Hate crimes, hate-based incidents and antisemitic attitudes are becoming more prevalent across the U.S., and San Diego has felt the impact.
Local law enforcement agencies say they are prioritizing hate crime cases, and Jewish community centers and synagogues are continuing to ramp up security to keep people safe. The San Diego County Board of Supervisors recently agreed to build a Holocaust remembrance exhibit to combat antisemitic messaging and conspiracy theories centered around Jewish people.
The Anti-Defamation League, a nonprofit that combats the defamation of Jewish people, has been working in San Diego to push back against the rise in hateful extremist beliefs, speech and actions. Here’s what Fabienne Perlov, the ADL’s regional director in San Diego and Imperial counties, shared about the group’s work.
Castellano: Can you give me a brief explanation of what your job is like?
Perlov: Yes. So I am the regional director of the Anti-Defamation League in San Diego and Imperial counties. We combat antisemitism and secure justice and fair treatment for all. We do that through three pillars. We educate, we work in partnerships with schools in San Diego. We have 160 schools that are designated No Place for Hate. That really helps with the school climate and addresses any biases and bigotry. Within our schools, we also investigate and coordinate with law enforcement on extremist groups. And we also advocate for better legislation to combat antisemitism and hate.
Castellano: My understanding is there’s been this rise in antisemitism. What is the impact of that?
Perlov: We have seen a rise of antisemitism over the past years that is very alarming. It’s an increase of about 31% in 2021, and we don’t have the statistics for ‘22. They will come out in March. But I can tell you that the number of incidents, assaults and vandalism, has increased across the country and in San Diego. We’ve already recorded 35 incidents for ‘22, and we know that this is not a final number. Our schools and campuses really are a place where these incidents have taken place for most of them.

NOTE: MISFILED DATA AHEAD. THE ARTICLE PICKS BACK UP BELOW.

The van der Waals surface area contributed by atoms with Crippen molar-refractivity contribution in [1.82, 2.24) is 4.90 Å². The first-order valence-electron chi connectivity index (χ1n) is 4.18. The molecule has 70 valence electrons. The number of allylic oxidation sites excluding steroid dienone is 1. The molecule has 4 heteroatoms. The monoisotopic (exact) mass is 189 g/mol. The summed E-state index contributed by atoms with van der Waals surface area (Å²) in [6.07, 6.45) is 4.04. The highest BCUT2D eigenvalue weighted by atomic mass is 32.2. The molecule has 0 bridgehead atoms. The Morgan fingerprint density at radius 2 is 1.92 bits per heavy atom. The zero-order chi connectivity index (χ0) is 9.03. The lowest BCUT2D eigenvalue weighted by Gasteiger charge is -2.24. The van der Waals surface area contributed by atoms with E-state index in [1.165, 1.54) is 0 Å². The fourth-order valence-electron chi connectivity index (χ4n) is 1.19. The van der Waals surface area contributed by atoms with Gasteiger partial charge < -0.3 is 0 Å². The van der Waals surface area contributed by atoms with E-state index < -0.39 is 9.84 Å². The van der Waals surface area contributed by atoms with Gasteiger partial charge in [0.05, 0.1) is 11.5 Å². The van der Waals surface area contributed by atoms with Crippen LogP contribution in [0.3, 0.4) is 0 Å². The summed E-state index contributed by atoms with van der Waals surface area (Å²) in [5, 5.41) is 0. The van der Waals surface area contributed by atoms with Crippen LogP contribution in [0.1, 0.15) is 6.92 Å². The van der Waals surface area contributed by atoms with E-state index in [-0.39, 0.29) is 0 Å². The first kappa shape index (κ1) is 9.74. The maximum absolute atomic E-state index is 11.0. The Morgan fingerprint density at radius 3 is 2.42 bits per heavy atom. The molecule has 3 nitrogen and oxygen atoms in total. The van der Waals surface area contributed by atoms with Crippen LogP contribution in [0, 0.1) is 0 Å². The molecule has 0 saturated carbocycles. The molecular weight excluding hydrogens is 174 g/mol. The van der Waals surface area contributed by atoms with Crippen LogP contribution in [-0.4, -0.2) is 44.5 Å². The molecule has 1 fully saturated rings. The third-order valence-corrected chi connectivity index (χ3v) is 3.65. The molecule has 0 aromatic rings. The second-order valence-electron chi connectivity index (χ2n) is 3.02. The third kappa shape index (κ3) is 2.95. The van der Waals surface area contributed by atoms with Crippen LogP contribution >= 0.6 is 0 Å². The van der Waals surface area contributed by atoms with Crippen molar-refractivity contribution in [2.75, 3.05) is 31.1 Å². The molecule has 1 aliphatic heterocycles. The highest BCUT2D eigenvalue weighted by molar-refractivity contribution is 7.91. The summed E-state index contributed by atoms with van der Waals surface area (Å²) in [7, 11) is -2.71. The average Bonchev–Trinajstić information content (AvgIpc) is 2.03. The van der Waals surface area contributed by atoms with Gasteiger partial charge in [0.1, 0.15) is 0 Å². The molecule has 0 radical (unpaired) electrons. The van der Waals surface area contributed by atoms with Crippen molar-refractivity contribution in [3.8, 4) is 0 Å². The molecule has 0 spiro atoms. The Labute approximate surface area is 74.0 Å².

There is a recent ADL survey on antisemitic attitudes in America that provides a comprehensive snapshot of antisemitic attitudes in the country. And the findings are, quite frankly, very disturbing. The survey found that 20% of Americans believe in six or more antisemitic conspiracy theories, really demonstrating extensive antisemitic prejudice and putting them in a category of being deeply infected with antisemitic hatred. And we know that historically, antisemitic attitudes or hatred leads to acts of violence. So at the ADL we are taking this very seriously and this type of new trends inform our interventions in schools, in the community, with our law enforcement partners and elected officials, and all the stakeholders that we work with.
Castellano: Are you seeing this have an impact here in San Diego among the Jewish community or other communities? How is it affecting people?
Perlov: Certainly there is a growing sense of fear among the Jewish community in San Diego. We know that antisemitism has always been present, but white supremacist groups used to be more on the fringe. And now they have been mainstreamed by social media platforms and really they’re antisemitic slurs are all over, and that’s a concern. We know that antisemitic words and slurs can turn into violent acts of hatred. And so the Jewish community is concerned, and we are working with our partners to ensure greater security of our places of worship, our schools, our community centers.